Militia Act 1793 
Catholic Emancipation from 1778 onward had removed some of the penal restrictions imposed upon Catholics, who were now allowed to vote and join grand juries. However, the declaration of war by revolutionary France against Great Britain in February 1793 was also followed by the passing of the Militia Act which was a form of partial conscription. Wealthier Catholics such as the young Daniel O'Connell joined the Militia as it was proof of their gradual acceptance into the establishment, but it was harder for poorer rural Catholics whose help was needed on a family farm. Although the terms of the Act stipulated that conscripts would serve in Ireland, it was widely believed that men would be sent abroad and the resultant opposition saw thousands taking the Defender oath. Members were usually sworn in catechisms, one such oath went:
|“||The French Defenders will uphold the cause. The Irish Defenders will pull down British laws.||”|
The Defenders did not have a centralised leadership but were organised in loosely connected local cells and were limited by their lack of firearms. They sought to obtain them by launching raids on the big and small houses of the Ascendancy. In January 1793 the 'Annual Register' reported that forty farms had been raided for weapons near Dundalk, County Louth. However County Leitrim saw the most Defender activity with raids on Carrick-on-Shannon and Manorhamilton before eventual defeat at Drumkeerin in May 1793. Despite the ensuing wave of repression, the Leitrim Defenders again rose in open rebellion in 1795 and hundreds of soldiers had to be poured into the county to defeat them. The Defenders retained enough strength to rise in support of the French during the 1798 rebellion, with strong Defender contingents present at the defeats at Granard, Wilson's Hospital and Ballinamuck.
Society of United Irishmen 
The Society of United Irishmen had early identified the Defenders as potential allies and leading members such as James Hope had regularly travelled throughout the country organising cells and distributing propaganda such as the Northern Star newspaper. Defender cells were easily transformed into United Irish cells and those who held dual membership were often referred to as being "up and up". The precise role of the Defenders as an organisation during the rebellion is therefore hard to assess but Colonel Foote, commander of the British force and one of its few survivors of the battle of Oulart Hill referred to the victorious rebels as "Defenders" as opposed to United Irishmen in his official account of the defeat.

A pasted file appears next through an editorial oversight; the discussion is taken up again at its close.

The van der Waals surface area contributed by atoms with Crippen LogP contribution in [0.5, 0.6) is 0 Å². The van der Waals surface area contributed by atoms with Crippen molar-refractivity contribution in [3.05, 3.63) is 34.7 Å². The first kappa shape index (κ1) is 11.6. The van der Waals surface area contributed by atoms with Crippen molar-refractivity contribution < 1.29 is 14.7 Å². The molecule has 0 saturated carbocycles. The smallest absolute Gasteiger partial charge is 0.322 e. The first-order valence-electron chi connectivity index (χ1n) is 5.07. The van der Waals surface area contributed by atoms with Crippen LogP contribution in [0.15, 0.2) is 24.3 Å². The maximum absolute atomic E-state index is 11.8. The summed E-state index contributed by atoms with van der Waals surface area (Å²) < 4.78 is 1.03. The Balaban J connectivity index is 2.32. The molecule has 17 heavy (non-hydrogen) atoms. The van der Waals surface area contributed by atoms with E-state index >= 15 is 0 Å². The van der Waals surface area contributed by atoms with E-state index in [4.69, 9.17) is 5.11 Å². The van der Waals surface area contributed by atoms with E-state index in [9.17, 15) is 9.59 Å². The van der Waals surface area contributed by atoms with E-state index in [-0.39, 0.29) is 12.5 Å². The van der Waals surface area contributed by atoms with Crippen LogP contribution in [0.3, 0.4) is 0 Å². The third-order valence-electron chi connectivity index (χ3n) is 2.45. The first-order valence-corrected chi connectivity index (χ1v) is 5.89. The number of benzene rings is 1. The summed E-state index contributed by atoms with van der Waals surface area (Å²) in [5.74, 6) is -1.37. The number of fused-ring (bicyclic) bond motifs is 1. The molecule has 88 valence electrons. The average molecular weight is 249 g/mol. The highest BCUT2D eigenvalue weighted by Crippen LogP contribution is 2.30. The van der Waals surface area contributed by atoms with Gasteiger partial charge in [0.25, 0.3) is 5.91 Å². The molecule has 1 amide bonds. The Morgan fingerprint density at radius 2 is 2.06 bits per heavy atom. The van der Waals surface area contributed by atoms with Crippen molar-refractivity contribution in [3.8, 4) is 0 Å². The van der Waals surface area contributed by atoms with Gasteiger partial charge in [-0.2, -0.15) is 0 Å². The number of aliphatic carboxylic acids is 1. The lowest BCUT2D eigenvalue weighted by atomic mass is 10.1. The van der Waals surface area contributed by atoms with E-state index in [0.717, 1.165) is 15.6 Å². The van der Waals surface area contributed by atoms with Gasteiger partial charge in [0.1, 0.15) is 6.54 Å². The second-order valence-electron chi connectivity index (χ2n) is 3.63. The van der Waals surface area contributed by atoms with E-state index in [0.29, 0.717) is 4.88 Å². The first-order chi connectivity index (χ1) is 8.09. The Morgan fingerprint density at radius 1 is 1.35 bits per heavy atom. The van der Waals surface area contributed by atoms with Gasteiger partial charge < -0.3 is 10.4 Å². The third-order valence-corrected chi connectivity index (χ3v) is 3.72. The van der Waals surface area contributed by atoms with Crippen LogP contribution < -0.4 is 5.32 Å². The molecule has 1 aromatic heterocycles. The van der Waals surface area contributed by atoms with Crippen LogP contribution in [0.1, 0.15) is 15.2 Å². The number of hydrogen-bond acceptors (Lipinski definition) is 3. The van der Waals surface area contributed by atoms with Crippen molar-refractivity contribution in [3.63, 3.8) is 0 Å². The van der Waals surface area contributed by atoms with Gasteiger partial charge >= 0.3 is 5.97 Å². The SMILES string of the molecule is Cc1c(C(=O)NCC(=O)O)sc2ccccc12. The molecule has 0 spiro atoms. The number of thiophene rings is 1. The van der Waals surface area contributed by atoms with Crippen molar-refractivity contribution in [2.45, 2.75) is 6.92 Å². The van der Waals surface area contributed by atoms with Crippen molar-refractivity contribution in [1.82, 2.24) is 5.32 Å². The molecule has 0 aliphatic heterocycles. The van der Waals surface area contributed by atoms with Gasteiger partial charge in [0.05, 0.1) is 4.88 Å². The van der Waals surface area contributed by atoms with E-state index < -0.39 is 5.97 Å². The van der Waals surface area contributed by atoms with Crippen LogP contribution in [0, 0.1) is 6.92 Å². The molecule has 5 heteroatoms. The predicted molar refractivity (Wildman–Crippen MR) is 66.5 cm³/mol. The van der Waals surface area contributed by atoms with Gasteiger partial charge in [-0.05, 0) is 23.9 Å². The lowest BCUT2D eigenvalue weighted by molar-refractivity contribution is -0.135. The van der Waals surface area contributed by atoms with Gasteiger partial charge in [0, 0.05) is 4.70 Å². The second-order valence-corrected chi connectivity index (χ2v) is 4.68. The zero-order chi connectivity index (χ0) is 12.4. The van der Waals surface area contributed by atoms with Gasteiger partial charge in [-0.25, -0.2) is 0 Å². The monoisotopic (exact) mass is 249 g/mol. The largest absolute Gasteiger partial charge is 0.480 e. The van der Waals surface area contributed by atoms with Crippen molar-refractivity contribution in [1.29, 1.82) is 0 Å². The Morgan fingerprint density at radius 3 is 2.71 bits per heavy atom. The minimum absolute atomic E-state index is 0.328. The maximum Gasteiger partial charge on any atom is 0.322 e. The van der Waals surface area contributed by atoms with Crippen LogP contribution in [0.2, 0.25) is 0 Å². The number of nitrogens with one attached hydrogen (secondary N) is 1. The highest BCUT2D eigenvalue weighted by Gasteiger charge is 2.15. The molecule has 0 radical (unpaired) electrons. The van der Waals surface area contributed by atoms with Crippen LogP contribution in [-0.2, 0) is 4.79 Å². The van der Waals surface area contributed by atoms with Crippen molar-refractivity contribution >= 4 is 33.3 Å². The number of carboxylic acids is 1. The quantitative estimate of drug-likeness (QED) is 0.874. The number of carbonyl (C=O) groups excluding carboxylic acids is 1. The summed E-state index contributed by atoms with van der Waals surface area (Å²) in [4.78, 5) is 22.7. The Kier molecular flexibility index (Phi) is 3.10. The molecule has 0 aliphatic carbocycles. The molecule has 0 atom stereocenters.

The Defenders of County Down withdrew support before the United Irish defeat at the Battle of Ballynahinch on 12 June 1798, as their leader John Magennis had received good local information on the size and placing of the British forces. Magennis had also suggested a night attack which Munro would not allow. The Defenders were also absent as a group from the earlier Battle of Antrim.
The Defenders were usually depicted as subject to residual sectarianism, ultra-Catholic, guilty of anti-Protestantism and having only paid at best lip service to the non-sectarian ideals of the United Irishmen. While this was undoubtedly true of a proportion of Defenders, Catholic priests were not immune to their wrath as in Athlone in 1793 where a priest who preached in favour of the Militia Act was almost hanged to death.
The fortunes of the Defenders were closely tied to the United Irishmen by the outbreak of the rebellion in 1798 and they did not survive its failure; however their influence endured in the later formation of similar groups like the Ribbonmen in the 1830s.
See also 
- Annual Register 1791, chronicle p.3
- p.26, A Flame now Quenched: Rebels and Frenchmen in Leitrim 1793-98, Liam Kelly (Dublin 1998) ISBN 1-901866-13-0
- p.31-46, A Flame now Quenched: Rebels and Frenchmen in Leitrim 1793-98, Liam Kelly (Dublin 1998) ISBN 1-901866-13-0
- Proudfoot L. (ed.) Down History and Society (Dublin 1997) chapter by Nancy Curtin at p.289. ISBN 0-906602-80-7
- J. Brady: Catholics and Catholicism in 18th century Press, (1965) p. 240
- Thomas Bartlett, Kevin Dawson, Daire Keogh, "Rebellion", Dublin 1998
- Liam Kelly "A Flame now Quenched: Rebels and Frenchmen in Leitrim 1793-98", Dublin 1998
- David Miller "Peep O' Day Boys and Defenders", Belfast 1990